a region, and the least among regions. Besides, the extent of genetic variation
in tef landraces is highest among accessions, followed by within regions and
with altitudes but lower among regions and among altitudes (Lule
et al., 2011). Contradicting results were reported for bread wheat,
where diversity was higher among district than among population within district
(Tadesse et al., 1991).
Cluster analysis: The result for cluster analysis at the level of countries,
regions and altitude classes of origin indicated that neighboring regions, countries
and proximity in altitude classes shared strong similarity. The similarity could
be either due to fact that farmers selection criteria for a given traits
might be similar particularly based on the adaptive role of traits for the environment,
the primary seed source can be the same, or high tendency of seed exchange.
Other possibilities could be inter and intra-country/regional migration and
gene flow. Even if the geographical location of Kenya is at distant to Zambia
and Zimbabwe, populations from those countries showed strong similarity. The
most probable reasons can be, migration and gene flow was not limited by distance,
the primary seed source for these countries can be the same, eco-geographic
similarity for the adaptation of similar populations, the combination of those
and other factors. In support of the present study, finger millet landraces
collected from Kenya, Tanzania and Uganda were grouped together, but landraces
from Ethiopia and Burundi were in a separate cluster each (Reddy
et al., 2009). The finding of Ayana (2001)
indicated that sorghum accessions collected from more neighboring regions were
grouped together. Other supportive results were also reported by different authors
(Bezaweletaw et al., 2006; Tsehaye
and Kebebew, 2002).
Principal component analysis: Principal component analysis in the present study confirmed the existence of high genetic diversity in finger millet landraces since all traits have their own contribution in a variable degree for the variation observed in every components and since the entire variation was explained in several PCs. Based on the mean of the first two principal components of the three Eigenvectors (population level, country/regional and altitudinal level), grain yield per plant, thousand grain weight, days to heading, days to maturity, lodging index and biomass weight per plant were the most important traits contributing for the overall variability observed among landraces, geographical locations and agro-ecologies. This is an important backup for breeder to investigate for high yielding (both in food and feed aspect), agro-ecology and climate condition (rainfall) based maturity groups and lodging resistant varieties through conventional breeding.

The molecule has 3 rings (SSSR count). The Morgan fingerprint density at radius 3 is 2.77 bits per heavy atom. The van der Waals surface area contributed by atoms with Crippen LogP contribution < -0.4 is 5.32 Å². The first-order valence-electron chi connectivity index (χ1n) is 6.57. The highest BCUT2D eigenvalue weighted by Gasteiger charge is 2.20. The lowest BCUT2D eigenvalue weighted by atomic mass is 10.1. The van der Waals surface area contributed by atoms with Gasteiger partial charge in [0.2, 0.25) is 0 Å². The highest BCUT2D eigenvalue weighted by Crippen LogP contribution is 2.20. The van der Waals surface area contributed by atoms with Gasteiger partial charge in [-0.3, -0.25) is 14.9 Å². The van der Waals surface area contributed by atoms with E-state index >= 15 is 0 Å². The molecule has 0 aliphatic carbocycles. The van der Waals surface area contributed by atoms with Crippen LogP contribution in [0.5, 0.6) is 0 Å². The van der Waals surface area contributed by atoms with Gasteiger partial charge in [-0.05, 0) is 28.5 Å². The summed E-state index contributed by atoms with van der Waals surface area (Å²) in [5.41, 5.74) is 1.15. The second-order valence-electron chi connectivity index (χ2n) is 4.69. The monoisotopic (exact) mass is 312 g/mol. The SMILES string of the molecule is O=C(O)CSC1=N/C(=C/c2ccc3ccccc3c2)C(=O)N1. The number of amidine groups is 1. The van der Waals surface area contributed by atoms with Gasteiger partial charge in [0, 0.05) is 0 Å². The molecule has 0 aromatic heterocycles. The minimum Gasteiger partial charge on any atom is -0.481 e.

Several authors indicated that different agronomic and phenotypic traits for
the different crops have contribution for the overall variability observed between
study germplasms and geo-ecological zones of origin (Lule
et al., 2011; Negash et al., 2005;
Assefa et al., 1999, 2003;
Ayana and Bekele, 1998; Quendeba
et al., 1995).
CONCLUSION AND RECOMMENDATION
Varietal development, genetic resource collection and conservation depend on the presence of genetic variability in specific characters. The wider genetic variations at lowest level (among populations) than at higher level (among countries and regions of origin) as revealed from descriptive analysis, agro-ecological proximity and the similarity observed between neighboring regions as observed from cluster analysis leads to suggest that taking more samples within a locality or population would be a better approach to capture the range of variation in finger millet population. The similarity manifested for eco-geographical proximity as revealed from cluster analysis and principal coordinates analysis could be either selection by farmers were in fever of same traits across location, the seed source was same originally or it can be due to adaptive role of the traits in the environment. Principal component analysis indicated that all traits considered in the current study have contribution for the overall genetic variations observed among populations and eco-geographical locations of origin.
The authors acknowledge the SIDA-supported Bioinnovate collaborative research project for funding the research, the Biology Department of Addis Ababa University, Bako Agricultural research center and Arsi Negele Agricultural research sub-center for facilitating field trials. We thank the Institute of Biodiversity Conservation for providing landraces with their available passport data.